Deep in the stuff

For its first album in four years, The Motet brings the funk


Dodging and weaving their way around countless hyphenated genre tags over the course of better than a decade, The Motet greet the new year with just one: funk band.


Well, mostly a funk band.

Drummer and Motet majordomo Dave Watts unleashes the Boulder-based band’s seventh and most rigorously cogent CD this coming weekend, titled simply The Motet. Eponymous CDs are usually a not-so-subtle statement of identity, and while the band pushes a lethal dance-floor bounce front and center, honed by several years of playing tribute shows covering landmark artists like Earth, Wind & Fire and Parliament-Funkadelic, the CD also resonates with the band’s lengthy tenure on the groove and jazz-jam circuit. Longer cuts (only one shorter than five minutes and several over six), crafty instrumental interludes, some healthy soloing and a sparkling garnish of house electronics belie a band that hasn’t forgotten where they’ve been. There’s a reasonable argument to be had about what makes a “commercial” release in this day and age, but the fact is, this is not a pop record.

“No, you’re right,” Watts says. “And I think we’re actually going to release a ‘radio edit’ version of it, with some of the tunes cut down. I realize that you can do that: cut some of the songs down and still have them make sense as songs. But you know, we’re a solo band; every one wants to play solos. The first track of the record has two solos on it. Most [classic funk] tunes don’t have any.”

But this is hardly a jam record, either. Torched by the grimacing burn of vocalist Jans Ingber’s lead vocals, the stuff gets deep right off the bat. “Like We Own It,” the lead-off track and one of the CD’s bedrock servings, bounces across a mid-tempo beat punctuated by alternately sly and punctuating horn charts before yielding into a creamy Joey Porter keys solo. Likewise, the Tower of Power-ish raver “Closed Mouth Don’t Get Fed” plays Ingber’s effortless octave scaling off dizzying brass lines, tightly arranged so that neither steps on the other. The instrumental “Rynodub,” the CD’s most obvious nod to the band’s past forays into horn-stitched house music, grunts and prowls like a furtive sci-fi feline, opening up into a synth melody line that vaguely recalls The Specials’ iconic “Ghost Town.” And what may be the album’s jewel, the seductive “Extraordinary High,” moves between a breezy Impala backseat make-out groove into a punchy, almost-Latin middle section and a string-sweetened ride out, eerily conjuring a mid-’70s Philly R&B vibe.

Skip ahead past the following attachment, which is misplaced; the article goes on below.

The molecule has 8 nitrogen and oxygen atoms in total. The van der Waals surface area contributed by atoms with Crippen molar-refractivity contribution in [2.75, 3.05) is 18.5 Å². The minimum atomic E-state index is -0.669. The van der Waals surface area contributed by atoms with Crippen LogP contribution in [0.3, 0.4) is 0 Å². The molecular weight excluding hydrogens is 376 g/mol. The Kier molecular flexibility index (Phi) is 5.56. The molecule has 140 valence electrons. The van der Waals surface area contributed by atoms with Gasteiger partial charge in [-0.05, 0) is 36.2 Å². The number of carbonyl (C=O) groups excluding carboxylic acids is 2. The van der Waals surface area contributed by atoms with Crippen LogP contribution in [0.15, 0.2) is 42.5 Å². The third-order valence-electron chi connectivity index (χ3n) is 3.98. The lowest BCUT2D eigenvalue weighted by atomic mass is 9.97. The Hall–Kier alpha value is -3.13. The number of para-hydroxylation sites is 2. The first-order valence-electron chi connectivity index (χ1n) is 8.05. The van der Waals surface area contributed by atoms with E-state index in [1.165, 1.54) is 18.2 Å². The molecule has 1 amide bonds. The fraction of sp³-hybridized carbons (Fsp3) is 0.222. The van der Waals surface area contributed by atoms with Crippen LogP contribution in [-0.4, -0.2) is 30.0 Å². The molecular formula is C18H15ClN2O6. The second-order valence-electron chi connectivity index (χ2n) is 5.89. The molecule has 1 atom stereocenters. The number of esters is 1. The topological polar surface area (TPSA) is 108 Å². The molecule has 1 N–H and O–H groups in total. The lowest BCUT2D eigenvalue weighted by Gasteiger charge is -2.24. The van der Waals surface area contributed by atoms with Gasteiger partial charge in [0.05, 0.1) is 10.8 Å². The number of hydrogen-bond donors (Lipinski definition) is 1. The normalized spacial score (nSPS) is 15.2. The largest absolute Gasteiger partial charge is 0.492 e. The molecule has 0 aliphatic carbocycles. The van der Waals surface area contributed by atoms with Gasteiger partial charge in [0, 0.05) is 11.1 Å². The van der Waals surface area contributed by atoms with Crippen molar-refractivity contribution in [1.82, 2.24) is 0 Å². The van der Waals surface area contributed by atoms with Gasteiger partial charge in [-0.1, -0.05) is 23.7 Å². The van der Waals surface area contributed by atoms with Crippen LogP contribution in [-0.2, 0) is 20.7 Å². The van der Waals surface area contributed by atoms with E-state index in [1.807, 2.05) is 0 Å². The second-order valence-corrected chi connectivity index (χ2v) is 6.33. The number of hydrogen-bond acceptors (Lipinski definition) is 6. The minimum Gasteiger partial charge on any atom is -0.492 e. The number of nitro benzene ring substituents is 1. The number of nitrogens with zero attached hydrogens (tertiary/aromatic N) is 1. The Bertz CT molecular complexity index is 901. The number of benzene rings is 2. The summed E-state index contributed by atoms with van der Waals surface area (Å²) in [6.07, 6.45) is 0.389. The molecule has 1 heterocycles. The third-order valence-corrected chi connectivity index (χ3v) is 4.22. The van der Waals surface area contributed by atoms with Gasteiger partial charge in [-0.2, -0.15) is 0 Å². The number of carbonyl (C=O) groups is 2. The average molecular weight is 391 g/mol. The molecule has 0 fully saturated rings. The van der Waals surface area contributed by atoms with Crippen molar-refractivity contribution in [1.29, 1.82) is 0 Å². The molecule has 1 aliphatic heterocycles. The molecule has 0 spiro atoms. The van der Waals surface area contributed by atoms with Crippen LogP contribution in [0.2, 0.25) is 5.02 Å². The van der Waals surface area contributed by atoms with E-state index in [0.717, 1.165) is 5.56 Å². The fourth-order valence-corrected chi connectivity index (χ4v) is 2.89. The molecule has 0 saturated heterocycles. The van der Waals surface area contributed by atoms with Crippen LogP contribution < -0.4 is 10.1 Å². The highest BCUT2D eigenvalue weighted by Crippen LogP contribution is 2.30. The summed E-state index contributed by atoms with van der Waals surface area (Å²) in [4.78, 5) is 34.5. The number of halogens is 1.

So the lesson is unmistakable. If you’re going to take a four-year break from recording a CD, don’t waste it on a slam-out-a-live-gig exercise, especially if (as is their habit), you make plenty of the live stuff available a few mouse-clicks away anyway. This is a studio record worthy of the name; original tunes, utterly flawless production and not a throwaway in the bunch. Ambitious, airtight and built to travel.

And as good as Ingber’s vocals are here — if you’ve never heard this cat, you’re in for a spine-tingling treat — the listener is never really persuaded to regard this as a vocalist’s showcase. The Motet has always been about the greater sum of its parts, and that holds true even for a vocal-heavy CD.

“We actually had the vocals [louder] in the mix for a minute there,” Watts says, “and we were all talking about it. And we were like, ‘We’ve been an instrumental band for a long time.’ We’re not trying to make this a vocal record; we want to feature the band. Especially here, I’ve got the bass featured on a lot of the record. We wanted that to be out there too, we didn’t want to diminish that at all by having the mix lean too far in one direction or another.

“So that was something that came across to us and was thought out to a certain degree. It’s a balance; when you’re going into the studio, you’re trying to balance everything. … The album is really a true expression of us becoming a band.”

And as for the brass — beat-stomping exclamation points, carefully woven filigrees, gusty raves — Watts just turned the charts over to the horn section.

“In a lot of ways, it’s fairly new to them, because they’re more steeped in jazz than anything, but the last three or four Halloween [tribute shows], doing the music of Parliament-Funkadelic and Earth, Wind & Fire, really kind of expanded their minds when it comes to horn arrangements. They really stepped up.”

For his part, Watts knows that The Motet is fairly tightly associated with the groove scene. His audience is pretty well established and has traveled far with the band. Having a reputation as a serious guy with an outstanding band and a lengthy resume, though, also allows Watts the freedom to say out loud what a lot of the scene’s rank and file may have already quietly admitted to themselves.

“Honestly, one of the things that I miss the most about the scene that we’re in is that there aren’t that many great songs being written,” he says. “There are some great musical moments, but not a lot of great songs. So we’re trying to apply a songwriting ethic to what we already do.”


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